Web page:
The SNOM (Scanning Near-field Optical Microscopy) allows to reach a spatial resolution well below the wavelength of the light used. Indeed, thanks to the "near-field" illumination (when the distance between the object and the source is much less than the wavelength) it becomes possible to avoid the diffraction inherent to every optical system. Measurement of the evanescent field at the back side of a total-reflection interface allows obtaining a SNOM image with a resolution well below one micrometer.
A new very sensitive method of measurement of this type has been proposed and patented by the team "Lasers, and Optical Instrumentation Applications" team within CIMAP (ex CIRIL) in Caen. Its principle is based on the "optical heterodyn retro-injection in a Class B laser". In this type of laser, the re-injection of the wave slightly shifted in frequency (ν0+Δν), with respect to the initial laser frequency ν0, disrupt dynamically the laser emission. A modulation of the amplitude of the laser light, at a frequency Δν, results. At resonance with the natural frequency Δνr of the relaxation of the laser emission (Δν = Δνr), the laser light modulation is highly amplified and easily observable by synchronous detection (detection gain: 106 !). This provides a highly sensitive detection chain of the optical signal at the frequency Δνr.
Experimental device: The evanescent wave at the frequency (ν0+ν1-ν2 captured by the tip is re-injected into the laser (frequency ν0). The resulting modulation of the amplitude of the laser emission is easily measured by synchronous detection. After this amplification, we then get a highly sensitive measurement of the amplitude and phase of the evanescent wave.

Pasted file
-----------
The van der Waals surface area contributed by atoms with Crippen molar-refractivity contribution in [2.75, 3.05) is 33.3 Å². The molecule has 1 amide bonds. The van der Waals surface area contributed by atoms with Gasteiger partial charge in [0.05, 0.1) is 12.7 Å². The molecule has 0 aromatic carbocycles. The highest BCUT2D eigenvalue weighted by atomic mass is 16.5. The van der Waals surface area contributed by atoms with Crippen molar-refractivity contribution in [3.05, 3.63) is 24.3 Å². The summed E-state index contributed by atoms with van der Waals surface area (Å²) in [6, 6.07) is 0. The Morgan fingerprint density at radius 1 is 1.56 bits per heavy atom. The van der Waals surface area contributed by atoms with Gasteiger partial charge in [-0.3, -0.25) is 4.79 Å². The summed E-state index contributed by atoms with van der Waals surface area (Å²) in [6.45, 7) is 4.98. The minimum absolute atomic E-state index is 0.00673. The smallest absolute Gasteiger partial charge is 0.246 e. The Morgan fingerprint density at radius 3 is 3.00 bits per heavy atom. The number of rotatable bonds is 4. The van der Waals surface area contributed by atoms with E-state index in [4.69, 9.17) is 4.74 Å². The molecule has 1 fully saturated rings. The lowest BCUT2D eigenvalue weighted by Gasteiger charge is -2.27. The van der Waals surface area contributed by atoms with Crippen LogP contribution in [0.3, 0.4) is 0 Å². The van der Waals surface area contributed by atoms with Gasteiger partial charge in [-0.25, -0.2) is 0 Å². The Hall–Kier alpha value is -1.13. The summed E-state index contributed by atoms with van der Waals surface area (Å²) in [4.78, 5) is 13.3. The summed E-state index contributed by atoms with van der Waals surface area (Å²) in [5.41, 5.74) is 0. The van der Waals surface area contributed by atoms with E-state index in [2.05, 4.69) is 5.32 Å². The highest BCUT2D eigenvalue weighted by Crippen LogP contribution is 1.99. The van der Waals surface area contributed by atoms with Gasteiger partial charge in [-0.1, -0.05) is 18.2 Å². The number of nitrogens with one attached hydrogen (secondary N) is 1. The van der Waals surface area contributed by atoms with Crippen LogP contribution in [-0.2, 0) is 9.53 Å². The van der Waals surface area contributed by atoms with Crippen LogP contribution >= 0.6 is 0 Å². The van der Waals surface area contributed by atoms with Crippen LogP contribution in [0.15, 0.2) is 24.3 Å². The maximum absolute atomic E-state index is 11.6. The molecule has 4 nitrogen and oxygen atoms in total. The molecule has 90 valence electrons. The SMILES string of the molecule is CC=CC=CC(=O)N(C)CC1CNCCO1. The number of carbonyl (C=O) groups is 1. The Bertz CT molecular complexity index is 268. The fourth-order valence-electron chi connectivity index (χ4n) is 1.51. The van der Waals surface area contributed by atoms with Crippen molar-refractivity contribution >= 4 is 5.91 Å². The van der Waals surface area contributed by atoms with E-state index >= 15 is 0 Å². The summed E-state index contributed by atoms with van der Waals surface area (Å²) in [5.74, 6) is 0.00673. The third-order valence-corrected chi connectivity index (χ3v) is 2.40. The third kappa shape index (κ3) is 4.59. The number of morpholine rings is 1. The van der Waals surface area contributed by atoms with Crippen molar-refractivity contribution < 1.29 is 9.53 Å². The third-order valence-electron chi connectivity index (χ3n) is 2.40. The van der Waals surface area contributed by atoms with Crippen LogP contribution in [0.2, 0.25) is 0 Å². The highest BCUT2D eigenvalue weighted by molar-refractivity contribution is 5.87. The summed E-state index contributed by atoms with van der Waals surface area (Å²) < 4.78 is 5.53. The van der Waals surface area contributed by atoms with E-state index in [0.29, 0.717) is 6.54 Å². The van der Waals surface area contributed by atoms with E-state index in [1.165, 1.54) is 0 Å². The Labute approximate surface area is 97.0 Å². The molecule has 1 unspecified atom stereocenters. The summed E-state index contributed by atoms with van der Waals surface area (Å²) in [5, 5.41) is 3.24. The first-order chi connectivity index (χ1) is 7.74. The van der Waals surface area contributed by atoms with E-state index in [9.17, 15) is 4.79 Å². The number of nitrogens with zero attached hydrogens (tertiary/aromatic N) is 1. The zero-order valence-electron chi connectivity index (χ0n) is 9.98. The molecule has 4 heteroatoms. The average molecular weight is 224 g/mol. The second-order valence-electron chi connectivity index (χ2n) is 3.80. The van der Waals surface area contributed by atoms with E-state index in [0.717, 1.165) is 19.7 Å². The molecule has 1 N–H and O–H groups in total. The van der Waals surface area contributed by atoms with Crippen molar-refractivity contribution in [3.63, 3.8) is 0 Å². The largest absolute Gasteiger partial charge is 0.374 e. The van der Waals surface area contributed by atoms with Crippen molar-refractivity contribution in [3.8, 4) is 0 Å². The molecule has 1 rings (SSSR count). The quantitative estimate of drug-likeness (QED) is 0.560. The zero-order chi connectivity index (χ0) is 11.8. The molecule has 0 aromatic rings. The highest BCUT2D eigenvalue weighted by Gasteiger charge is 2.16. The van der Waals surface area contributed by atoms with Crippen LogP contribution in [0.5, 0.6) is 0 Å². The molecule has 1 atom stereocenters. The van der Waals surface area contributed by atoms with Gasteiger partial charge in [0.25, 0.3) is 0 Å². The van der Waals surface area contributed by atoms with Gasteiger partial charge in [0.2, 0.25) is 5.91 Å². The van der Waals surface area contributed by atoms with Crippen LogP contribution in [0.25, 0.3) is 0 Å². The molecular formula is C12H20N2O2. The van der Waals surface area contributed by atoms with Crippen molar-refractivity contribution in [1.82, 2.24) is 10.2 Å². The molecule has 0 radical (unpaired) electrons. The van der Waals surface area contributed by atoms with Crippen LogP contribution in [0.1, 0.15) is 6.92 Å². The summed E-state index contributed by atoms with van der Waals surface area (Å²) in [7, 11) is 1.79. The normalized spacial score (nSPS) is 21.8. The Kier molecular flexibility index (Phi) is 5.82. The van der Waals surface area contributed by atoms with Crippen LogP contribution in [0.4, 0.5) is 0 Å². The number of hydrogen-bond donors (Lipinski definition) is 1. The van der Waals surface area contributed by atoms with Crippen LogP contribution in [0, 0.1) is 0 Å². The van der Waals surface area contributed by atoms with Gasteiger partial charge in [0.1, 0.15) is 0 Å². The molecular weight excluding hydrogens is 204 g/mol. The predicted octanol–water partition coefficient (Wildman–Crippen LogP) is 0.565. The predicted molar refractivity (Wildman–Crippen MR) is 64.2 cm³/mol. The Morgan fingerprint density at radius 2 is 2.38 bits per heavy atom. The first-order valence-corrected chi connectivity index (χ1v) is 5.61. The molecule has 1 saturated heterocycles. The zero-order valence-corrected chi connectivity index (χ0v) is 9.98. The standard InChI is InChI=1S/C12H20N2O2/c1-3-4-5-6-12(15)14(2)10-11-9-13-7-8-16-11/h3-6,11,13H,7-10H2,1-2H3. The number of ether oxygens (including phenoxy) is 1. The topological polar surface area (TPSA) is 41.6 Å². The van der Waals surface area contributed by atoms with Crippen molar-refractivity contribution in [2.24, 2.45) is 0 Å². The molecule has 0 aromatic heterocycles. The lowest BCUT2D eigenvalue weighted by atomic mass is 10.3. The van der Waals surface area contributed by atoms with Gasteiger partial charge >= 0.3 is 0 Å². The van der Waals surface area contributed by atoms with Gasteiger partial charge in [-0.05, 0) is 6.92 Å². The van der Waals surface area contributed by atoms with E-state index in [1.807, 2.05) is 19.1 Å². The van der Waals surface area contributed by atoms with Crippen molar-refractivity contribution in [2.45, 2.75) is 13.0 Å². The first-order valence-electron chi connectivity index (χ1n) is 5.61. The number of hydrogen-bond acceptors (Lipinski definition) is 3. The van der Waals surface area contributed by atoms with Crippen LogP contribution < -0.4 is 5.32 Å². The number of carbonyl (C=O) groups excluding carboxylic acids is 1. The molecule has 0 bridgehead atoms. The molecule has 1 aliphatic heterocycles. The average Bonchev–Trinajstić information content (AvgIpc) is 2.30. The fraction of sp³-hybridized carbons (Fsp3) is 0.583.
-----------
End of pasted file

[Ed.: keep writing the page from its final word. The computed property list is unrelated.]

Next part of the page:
Amplitude and phase of the evanescent wave measured with the method, during a backward displacement of the tip from the surface of the prism.
Two acousto-optic modulators (frequency ν1 et ν2) allow, by mixing with the exciting laser frequency, to generate a beam at the required frequency (ν0+ν1-ν2 = ν0+Δνr). This wave is sent to the rear of a prism in a position for total reflection.
The measurement principle is then extracting a portion of the evanescent field formed on the surface of the studied sample by using an optical micro-tip (a tapered and stretched by etching optical fiber). The very weak signal obtained is injected into the laser where it is amplified and detected. The analysis of the signal allows a local measurement of the amplitude and the phase of the evanescent field. By scanning the tip, a SNOM image in amplitude and phase is finally obtained.
A first experiment has been performed with a solid laser glass Yb: Er, emitting at 1.53 µm. The adjacent figure shows the measured simultaneous evolution of the amplitude and the phase of the evanescent field when the micro-tip is moved away from the surface.
Several applications of the SNOM microscopy are concerned by this original an performing technique. Some examples are the characterization of integrated optoelectronic and telecom components, or the study of the features of micro/nano-structured components… Finally, the very high sensitivity of the method, coupled with the simultaneous measurement of the amplitude and the signal phase, is a further step towards a "new holography at the SNOM scale."
"Near field amplitude and phase measurements using heterodyne optical feedback on solid-state lasers",
H. Gilles, S. Girard, M. Laroche, A. Belarouci , Optics Letters 33(1) (2008) 1.
""Heterodyne detection device for imaging an object by retro-injection""
S. Girard, H. Gilles, M. Laroche, Patent n°101377-FR